Analysts see these moves as part of a broader effort by the Army to protect its share of the Pentagon budget, and some have criticized the Army for trying to reinvent itself as a Marine Corps-like expeditionary force. Odierno has pushed back on such assertions and insists there is no competition with the Marines or any other service.

The commander of U.S. Pacific Command, Navy Adm. Samuel J. Locklear, says he welcomes Army initiatives to redeploy forces from Afghanistan to Asia-Pacific.

The Army is “kind of new to the Asia Pacific," he says. After fighting insurgencies in Iraq and Afghanistan for 12 years, it is looking for opportunities to put forces in Asia “in a meaningful way that allows them to partner with our allies,” Locklear tells reporters at a Pentagon news conference Jan. 23. “There are concepts like Pacific pathways that are being talked about,” he adds. “These are concepts at this point in time, but overall, I'm supportive of these initiatives.”

The Army sending additional troops to South Korea, he says, “got played out like it was a big strategic move, but in reality, it was just part of the pre-planned decision we had made in the alliance to make sure we had the most capable forces on the peninsula.”

U.S. military presence will be needed for both humanitarian and combat roles, says Locklear. He says about 80 percent of all natural disasters in recent years have happened in the Pacific Command region. At the same time, the Indo-Asia Pacific is the most militarized region in the world. “They're buying weapons, and they're buying 21st century weapons. They're not the same weapons systems that we dealt with 30 years ago.”

While China remains a concern to military planners, Locklear says he believes China has of late been using military forces in a “productive way.” Chinese forces last year helped with typhoon relief in the Philippines, and are participating more frequently in multilateral exercises. “As you go into the Gulf of Aden, they're operating further away from home and participating in the security of those particular regions,” says Locklear. “Our bilateral relationship … I would give it a passing grade for the last year.”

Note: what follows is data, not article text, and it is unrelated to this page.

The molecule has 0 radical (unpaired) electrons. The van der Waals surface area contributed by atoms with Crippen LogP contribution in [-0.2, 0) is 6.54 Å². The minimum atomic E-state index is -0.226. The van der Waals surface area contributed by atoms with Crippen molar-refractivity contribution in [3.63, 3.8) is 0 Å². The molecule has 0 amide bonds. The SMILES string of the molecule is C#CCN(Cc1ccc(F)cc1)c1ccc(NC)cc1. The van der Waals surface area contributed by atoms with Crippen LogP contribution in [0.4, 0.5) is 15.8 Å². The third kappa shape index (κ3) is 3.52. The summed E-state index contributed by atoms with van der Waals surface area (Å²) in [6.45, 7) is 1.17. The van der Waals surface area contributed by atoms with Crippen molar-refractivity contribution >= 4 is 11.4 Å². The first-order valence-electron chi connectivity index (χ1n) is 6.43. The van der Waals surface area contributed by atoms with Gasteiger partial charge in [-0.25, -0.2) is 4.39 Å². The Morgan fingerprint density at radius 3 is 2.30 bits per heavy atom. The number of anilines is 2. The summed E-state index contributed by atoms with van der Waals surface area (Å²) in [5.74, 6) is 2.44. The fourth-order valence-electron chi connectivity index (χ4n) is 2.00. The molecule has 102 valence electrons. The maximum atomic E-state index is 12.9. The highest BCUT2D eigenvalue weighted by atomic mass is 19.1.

CLARIFICATION: A RAND analyst pointed out that the study cited in this post does not imply that all of Asia will be free of conflicts where U.S. interests could be at stake. He noted there are significant potential flash points in areas such as North Korea and South Asia (e.g., Pakistan, Kashmir)

Photo Credit: Thinkstock


Re: Future of the Army in Asia: Less War, More Diplomacy

Admiral Locklear's comment about the the Army being new to the Pacific are surprising inaccurate. I suggest he review the Army's paritcipation in the the PACOM exercise and engagement program over the last 10 plus years. Even at the height of deployments of pacific based Army units the Army was fully engaged in the pacific.
Benjamin R. Mixon, Lieutenant General US Army (Retired) at 1/27/2014 8:31 AM

Re: Future of the Army in Asia: Less War, More Diplomacy

Admiral Locklear is referring to the conventional active duty Army.  PACOM exercises have been predominantly executed by SOF and guard units.  This new concept of Pacific Pathways utilizes active duty brigades with attached rotary wing assets and black bottom cargo boats.  This is very new for Army security cooperation/crisis response in the Pacific.  The Army is in a tough spot with the new QDR, a shrinking budget, and no real mission outside of the Korean Peninsula.  I would rather plus up OSCs and SOF versus creating a USMC copy with less capabilities and more potential for host-nation issues due to troops camping out in Asia for four month deployments.
Captain Timothy Fretwell, USMC at 1/27/2014 9:21 AM

Re: Future of the Army in Asia: Less War, More Diplomacy

This article is misleading. The report, which was published under my supervision at the RAND Arroyo Center, is about Southeast Asia, not all of Asia. Clearly there are significant potential trouble spots when you open the aperture to consider all of Asia.
Terrence Kelly at 1/27/2014 1:52 PM

Re: Future of the Army in Asia: Less War, More Diplomacy (UPDATED)

The points about the locaiton focus of the RAND study taken, the Admiral's comment looks ot be out of context.  Given its locaiton in the article, he might have been responding to what the Army Chief of Staff was noting and the elevation of the senior US Army Pacific general.  At the same time, the Army has conducted numerous exercises, conventional and SOF, across the pacific as well as having had nearly a full division in Korea since pretty much the end of the Korean War.  Further, in WW II, it was the Army and Marines that did the "island hopping" campaigns not just the Marines and Navy.
Pat Filbert at 1/27/2014 4:31 PM